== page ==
Everything in Short Supply

Germans Fainting in the Streets

Not Even a Single Loaf of Bread, Nor a Glimmer of Guilt.

Special to The Great War Project.

(11 February) The British blockade of Germany is nearly air tight.

“The addition of ships from the U.S. Navy,” reports historian Thomas Fleming, “enabled the British to create a virtually impenetrable blockade.”

British blockade of Germany.

Writes another historian, “the goal of preventing the arrival of even a single loaf of bread in Germany was all but achieved.”

“The United States Navy joined with the Royal Navy,” reports historian Hew Strachan, “in enforcing the blockade against both the Central Powers [Germany and Austria] and their neutral suppliers, and it did so with unexpected vigor.”

According to historian Martin Gilbert…

“Germany’s civilian economy was rapidly reaching a crisis point. There were shortages of everything: “rubber, tin, copper, clothing, household items, and above all, food, worsened by a poor harvest in 1917.”

Coal was in short supply, reports historian Adam Hochschild, “and those waiting in line for it were often shod in cardboard shoes with wooden soles since scarce leather was saved for soldiers’ boots.”

“So many horses had been sent to the front,” Hochschild continues, “that the Berlin Zoo’s elephants were put to work hauling wagons through the streets.”

British blockade map.

According to historian Thomas Fleming, “Fats and meat were all but vanished from the German diet. The death rate was climbing ominously. The tuberculosis rate had doubled.”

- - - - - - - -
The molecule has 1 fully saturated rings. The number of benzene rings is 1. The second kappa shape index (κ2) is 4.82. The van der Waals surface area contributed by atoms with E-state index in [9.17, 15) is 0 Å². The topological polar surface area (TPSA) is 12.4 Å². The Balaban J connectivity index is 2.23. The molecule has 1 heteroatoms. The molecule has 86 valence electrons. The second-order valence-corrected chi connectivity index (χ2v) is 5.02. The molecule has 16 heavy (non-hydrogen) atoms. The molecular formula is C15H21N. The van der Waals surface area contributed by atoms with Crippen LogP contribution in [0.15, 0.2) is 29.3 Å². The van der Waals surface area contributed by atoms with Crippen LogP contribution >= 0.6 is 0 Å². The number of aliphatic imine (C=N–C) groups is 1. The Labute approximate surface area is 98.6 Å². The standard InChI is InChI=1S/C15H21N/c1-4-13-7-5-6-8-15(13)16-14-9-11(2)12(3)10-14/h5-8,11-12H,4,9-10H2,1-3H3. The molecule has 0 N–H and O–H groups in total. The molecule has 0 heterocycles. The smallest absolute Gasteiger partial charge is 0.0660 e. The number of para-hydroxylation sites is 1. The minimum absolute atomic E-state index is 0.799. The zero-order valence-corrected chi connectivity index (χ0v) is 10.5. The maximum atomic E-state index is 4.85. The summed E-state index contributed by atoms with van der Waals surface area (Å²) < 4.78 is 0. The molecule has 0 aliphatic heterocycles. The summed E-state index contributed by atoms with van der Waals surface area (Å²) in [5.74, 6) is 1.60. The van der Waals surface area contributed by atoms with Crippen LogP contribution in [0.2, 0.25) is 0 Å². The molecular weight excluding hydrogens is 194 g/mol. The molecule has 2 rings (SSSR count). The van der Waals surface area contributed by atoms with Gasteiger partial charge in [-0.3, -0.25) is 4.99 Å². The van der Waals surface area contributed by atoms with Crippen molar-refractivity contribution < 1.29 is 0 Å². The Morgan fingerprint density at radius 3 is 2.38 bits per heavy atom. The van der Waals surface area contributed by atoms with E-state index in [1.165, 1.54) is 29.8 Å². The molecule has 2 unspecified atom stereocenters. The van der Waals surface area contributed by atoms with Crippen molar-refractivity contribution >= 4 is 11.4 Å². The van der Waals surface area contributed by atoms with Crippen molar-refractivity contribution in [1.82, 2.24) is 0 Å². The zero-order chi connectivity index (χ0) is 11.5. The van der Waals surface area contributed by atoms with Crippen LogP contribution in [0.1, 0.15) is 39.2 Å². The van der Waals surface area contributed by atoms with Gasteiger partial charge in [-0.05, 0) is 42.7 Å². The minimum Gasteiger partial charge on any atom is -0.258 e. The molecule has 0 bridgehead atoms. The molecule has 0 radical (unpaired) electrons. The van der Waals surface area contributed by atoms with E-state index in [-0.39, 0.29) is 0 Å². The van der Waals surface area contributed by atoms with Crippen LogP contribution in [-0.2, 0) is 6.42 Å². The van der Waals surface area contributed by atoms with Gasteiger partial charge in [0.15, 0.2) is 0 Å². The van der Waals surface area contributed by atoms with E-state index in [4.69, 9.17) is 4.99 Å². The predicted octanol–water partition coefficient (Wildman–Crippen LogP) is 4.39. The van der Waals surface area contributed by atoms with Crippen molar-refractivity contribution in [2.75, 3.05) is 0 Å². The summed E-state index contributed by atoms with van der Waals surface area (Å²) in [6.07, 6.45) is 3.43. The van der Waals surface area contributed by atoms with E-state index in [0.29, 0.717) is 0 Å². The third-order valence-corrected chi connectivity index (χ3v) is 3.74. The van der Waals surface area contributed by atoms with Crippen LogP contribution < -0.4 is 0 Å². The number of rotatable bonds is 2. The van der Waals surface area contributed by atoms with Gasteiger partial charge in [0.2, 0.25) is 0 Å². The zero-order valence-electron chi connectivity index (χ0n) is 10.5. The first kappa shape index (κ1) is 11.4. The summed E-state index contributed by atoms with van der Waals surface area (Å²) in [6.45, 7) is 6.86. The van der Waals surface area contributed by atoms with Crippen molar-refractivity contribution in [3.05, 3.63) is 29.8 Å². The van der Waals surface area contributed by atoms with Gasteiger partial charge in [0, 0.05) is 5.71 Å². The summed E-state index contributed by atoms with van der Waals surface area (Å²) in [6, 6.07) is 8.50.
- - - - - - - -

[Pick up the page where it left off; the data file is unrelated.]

One American reporter who spent time in Germany reports that Germans are fainting in the streets from hunger.

In early 1918, German labor unions call a general strike and “a million workers walk off the job in a half dozen cities.

Breadlines in Germany.

This news sparks a new debate in the United States. Some condemn the British blockade, Fleming reports, “as an attack on defenseless women, children, and old people.”

But in the White House, Fleming observes, “there was not even a glimmer of guilt about killing civilians.” Wilson’s closest adviser, Colonel Edward House, tells the president, “It looks as if things are beginning to crack. I do not believe Germany can maintain a successful offensive with their people in their present state of mind.”

“The House-Wilson team all but gloated when the foreign minister of Austria-Hungary and the chancellor of Germany replied to Wilson’s Fourteen Points address in conciliatory tones, stressing their desire for peace.”

Still, reports historian Fleming, there remains a “war party” in Germany that is powerful and remains committed to fighting the war to the finish. “Too much talk of peace might also inspire the war-weary populations of France, England, and Italy to start calling for an immediate armistice.”

British blockade taking its toll.

Nevertheless, the balance of forces on the Western Front continue to favor Germany and Austria-Hungary. “The British had suffered 800,000 casualties in 1917,” reports historian Norman Stone, “and were again under a million in strength. The Americans had begun to arrive, but they had still not been training sufficiently.”

Only a single American division — some 10,000 men — is battle ready.


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